Alchourrón y Bulygin sostienen que el derecho positivo, además de normas, contiene definiciones, que ponen de manifiesto un aparato conceptual a través del cual pensamos la realidad. A partir de esta afirmación argumentaré que hay un aspecto del derecho al que la teoría jurídica no ha prestado la atención que merece: la red de conceptos o categorías a través de la cual el derecho piensa, estructura, esquematiza o imagina la realidad. Sobre la base de una visión pluralista, sostengo que el (...) derecho moderno contiene una red conceptual singular, diferente a la construida por la ciencia y a la que está implícita en la vida cotidiana, aun cuando pueda receptar aspectos de una y otra. Dicho en el léxico de Quine, el derecho incluye criterios propios de objetivación e individuación, es decir, una ontología propia. En ese camino propongo algunas distinciones generales que pueden ser útiles para la descripción del derecho: definiciones expresas e implícitas por un lado; aparatos conceptuales derivados y aparatos conceptuales singulares del derecho, por el otro. La argumentación revela asimismo la relevancia y singularidad de categorías jurídicas muy básicas, como las de persona y cosa. (shrink)
Disease represents a principal tentacle of natural selection and a staple theme of evolutionary medicine. However, it is through a small portal of entry and a very long lineage that disease as sickness entered behavioural spaces and human consciousness. This has a long evolutionary history. Anyone interested in the origins of medicine and psychiatry as social institution has to start with analysis of how mind and body were conceptualised and played out behaviourally following the pongid/hominin split and thereafter. The early (...) evolution of medicine provides a template for clarifying elemental characteristics of mind and minding. Sickness and healing in chimpanzees represents an early manifestation of (ethno) medicine, termed a behavioural tradition, which is found played out in routines of helping, caring, and healing as well as other social behaviours. Chimpanzees seem to know they are sick since they resort to self-medication when exhibiting signs and symptoms of disease. Also, they help those exhibiting physical and cognitive disability. Among hominins, awareness of consequences and implications of sickness and coping with them represented an important feature of human consciousness and a major factor in the origins of vaunted human abilities involving language, cognition, and culture as we know them. A philosophical examination of the early evolution of sickness and healing provides a window into an understanding of evolving human capacities such as self-awareness, awareness and implications of suffering, theory of mind, altruism, conceptual grasp of sickness and healing and morality. (shrink)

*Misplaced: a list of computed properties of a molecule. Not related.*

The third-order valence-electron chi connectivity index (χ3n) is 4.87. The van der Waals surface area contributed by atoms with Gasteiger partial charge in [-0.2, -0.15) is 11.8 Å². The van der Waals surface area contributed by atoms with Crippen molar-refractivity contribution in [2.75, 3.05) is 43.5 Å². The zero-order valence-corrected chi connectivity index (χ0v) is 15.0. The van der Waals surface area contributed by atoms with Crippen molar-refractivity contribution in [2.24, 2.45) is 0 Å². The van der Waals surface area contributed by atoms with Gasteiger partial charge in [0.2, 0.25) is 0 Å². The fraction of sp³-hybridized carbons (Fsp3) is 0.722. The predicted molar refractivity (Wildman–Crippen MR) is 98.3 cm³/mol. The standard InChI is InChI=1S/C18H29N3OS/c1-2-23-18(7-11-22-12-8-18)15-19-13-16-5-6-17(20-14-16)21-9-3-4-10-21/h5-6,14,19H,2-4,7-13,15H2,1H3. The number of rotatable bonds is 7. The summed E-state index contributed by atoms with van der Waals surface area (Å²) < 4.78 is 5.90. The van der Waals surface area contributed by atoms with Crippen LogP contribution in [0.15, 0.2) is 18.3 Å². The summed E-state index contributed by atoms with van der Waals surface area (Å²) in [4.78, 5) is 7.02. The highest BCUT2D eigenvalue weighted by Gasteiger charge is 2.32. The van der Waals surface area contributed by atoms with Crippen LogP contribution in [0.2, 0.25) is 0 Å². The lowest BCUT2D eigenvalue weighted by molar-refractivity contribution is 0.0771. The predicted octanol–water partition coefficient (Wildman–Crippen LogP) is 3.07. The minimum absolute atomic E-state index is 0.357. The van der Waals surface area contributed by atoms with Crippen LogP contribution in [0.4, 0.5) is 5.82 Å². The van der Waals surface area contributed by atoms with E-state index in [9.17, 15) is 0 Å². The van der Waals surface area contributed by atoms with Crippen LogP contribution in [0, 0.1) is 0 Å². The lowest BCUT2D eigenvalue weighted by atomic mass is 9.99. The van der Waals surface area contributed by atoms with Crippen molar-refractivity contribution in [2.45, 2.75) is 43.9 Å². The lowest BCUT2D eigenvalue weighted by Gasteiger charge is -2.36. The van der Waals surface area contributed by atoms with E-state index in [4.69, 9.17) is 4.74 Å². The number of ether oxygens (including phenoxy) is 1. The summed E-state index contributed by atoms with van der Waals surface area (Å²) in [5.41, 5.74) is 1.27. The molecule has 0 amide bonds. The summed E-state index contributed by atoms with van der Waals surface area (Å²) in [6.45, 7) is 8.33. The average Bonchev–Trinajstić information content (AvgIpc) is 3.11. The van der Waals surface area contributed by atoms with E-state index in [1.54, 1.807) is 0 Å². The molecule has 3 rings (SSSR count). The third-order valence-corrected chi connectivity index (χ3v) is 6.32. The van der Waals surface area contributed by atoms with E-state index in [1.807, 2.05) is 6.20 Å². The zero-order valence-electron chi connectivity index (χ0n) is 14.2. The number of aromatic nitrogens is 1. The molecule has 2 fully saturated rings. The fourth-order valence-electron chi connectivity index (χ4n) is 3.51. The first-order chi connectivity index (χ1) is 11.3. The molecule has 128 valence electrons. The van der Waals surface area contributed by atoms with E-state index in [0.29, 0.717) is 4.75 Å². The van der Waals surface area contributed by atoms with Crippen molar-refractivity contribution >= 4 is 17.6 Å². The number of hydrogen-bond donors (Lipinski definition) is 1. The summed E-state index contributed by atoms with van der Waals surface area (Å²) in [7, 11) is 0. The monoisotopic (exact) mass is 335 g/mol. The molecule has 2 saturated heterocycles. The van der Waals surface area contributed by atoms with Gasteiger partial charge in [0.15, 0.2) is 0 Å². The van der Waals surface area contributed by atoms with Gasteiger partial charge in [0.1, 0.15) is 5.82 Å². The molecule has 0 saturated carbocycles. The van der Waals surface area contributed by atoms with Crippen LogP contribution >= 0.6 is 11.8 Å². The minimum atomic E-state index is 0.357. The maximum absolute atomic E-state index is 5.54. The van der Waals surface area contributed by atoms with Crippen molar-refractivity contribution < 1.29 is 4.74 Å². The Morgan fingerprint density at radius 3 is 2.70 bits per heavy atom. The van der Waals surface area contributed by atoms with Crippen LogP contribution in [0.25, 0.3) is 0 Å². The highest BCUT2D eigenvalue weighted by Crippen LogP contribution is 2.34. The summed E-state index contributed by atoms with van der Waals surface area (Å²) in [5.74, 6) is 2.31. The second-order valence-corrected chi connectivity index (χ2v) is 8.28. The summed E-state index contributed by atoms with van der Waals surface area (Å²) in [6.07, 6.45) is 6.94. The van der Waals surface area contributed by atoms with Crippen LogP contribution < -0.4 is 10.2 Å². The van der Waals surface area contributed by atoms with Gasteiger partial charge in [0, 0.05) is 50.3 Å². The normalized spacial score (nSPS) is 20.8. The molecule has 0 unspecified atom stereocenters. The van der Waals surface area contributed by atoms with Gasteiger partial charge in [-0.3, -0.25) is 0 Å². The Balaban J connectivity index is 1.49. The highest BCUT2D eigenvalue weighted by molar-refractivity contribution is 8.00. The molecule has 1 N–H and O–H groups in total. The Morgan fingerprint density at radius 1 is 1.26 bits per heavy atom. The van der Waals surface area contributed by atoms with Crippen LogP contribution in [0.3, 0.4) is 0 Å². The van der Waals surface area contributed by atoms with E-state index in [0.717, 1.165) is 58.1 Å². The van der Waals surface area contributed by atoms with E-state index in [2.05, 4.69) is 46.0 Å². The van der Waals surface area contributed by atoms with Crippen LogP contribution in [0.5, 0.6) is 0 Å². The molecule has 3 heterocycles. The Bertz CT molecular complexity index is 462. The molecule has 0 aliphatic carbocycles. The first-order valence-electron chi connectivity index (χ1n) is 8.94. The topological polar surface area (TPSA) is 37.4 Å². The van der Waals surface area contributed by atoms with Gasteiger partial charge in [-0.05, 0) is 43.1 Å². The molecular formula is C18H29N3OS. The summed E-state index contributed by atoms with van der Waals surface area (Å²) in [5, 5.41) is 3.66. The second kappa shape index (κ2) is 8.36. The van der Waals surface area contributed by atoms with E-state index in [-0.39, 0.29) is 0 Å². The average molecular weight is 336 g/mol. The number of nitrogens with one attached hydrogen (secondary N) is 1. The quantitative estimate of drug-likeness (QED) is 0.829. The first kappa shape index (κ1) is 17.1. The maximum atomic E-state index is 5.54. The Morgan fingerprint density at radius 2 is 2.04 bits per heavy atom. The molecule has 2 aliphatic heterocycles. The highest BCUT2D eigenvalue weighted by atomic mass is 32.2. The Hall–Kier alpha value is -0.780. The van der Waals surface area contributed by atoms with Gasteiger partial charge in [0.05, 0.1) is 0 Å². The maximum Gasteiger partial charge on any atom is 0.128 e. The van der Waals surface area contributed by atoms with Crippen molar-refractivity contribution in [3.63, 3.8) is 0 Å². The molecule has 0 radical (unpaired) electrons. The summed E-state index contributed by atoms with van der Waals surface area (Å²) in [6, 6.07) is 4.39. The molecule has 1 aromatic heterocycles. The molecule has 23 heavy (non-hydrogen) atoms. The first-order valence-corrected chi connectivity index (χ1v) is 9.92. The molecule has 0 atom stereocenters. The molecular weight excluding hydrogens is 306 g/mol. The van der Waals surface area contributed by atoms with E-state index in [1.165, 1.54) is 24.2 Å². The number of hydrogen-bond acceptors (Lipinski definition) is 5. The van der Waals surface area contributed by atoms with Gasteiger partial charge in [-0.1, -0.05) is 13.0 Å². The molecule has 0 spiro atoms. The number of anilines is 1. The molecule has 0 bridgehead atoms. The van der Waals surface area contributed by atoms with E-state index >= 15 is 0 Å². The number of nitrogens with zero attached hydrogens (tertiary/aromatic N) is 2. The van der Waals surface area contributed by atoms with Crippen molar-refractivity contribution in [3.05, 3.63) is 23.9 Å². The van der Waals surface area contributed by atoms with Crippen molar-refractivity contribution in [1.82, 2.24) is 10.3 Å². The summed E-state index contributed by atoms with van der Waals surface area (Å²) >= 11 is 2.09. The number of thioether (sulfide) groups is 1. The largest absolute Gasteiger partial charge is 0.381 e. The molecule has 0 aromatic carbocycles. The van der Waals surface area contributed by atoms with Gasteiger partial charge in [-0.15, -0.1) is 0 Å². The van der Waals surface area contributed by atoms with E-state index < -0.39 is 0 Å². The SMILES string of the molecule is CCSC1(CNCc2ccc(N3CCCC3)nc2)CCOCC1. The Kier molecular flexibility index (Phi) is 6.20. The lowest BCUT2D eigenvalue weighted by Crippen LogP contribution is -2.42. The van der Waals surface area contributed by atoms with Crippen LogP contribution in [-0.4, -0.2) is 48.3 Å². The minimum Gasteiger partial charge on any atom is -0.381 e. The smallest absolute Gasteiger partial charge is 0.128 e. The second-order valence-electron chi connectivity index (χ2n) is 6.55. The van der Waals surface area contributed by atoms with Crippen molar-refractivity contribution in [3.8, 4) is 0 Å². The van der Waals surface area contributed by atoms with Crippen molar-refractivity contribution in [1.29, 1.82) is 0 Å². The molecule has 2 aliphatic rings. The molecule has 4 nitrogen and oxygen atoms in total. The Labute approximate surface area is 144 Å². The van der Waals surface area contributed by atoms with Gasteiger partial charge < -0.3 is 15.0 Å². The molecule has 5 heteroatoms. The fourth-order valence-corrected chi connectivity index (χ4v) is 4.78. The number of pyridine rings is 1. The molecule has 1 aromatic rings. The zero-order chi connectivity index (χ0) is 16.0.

One of the main applications of the logic of theory change is to the epistemic analysis of conditionals via the so-called Ramsey test. In the first part of the present note this test is studied in the “limiting case” where the theory being revised is inconsistent, and it is shown that this case manifests an intrinsic incompatibility between the Ramsey test and the AGM postulate of “success”. The paper then analyses the use of the postulate of success, and a weakening (...) of it, generating axioms of conditional logic via the test, and it is shown that for certain purposes both success and weak success are quite superfluous. This suggests the proposal of abandoning both success and weak success entirely, thus permitting retention of the postulate of “preservation” discarded by Gärdenfors. (shrink)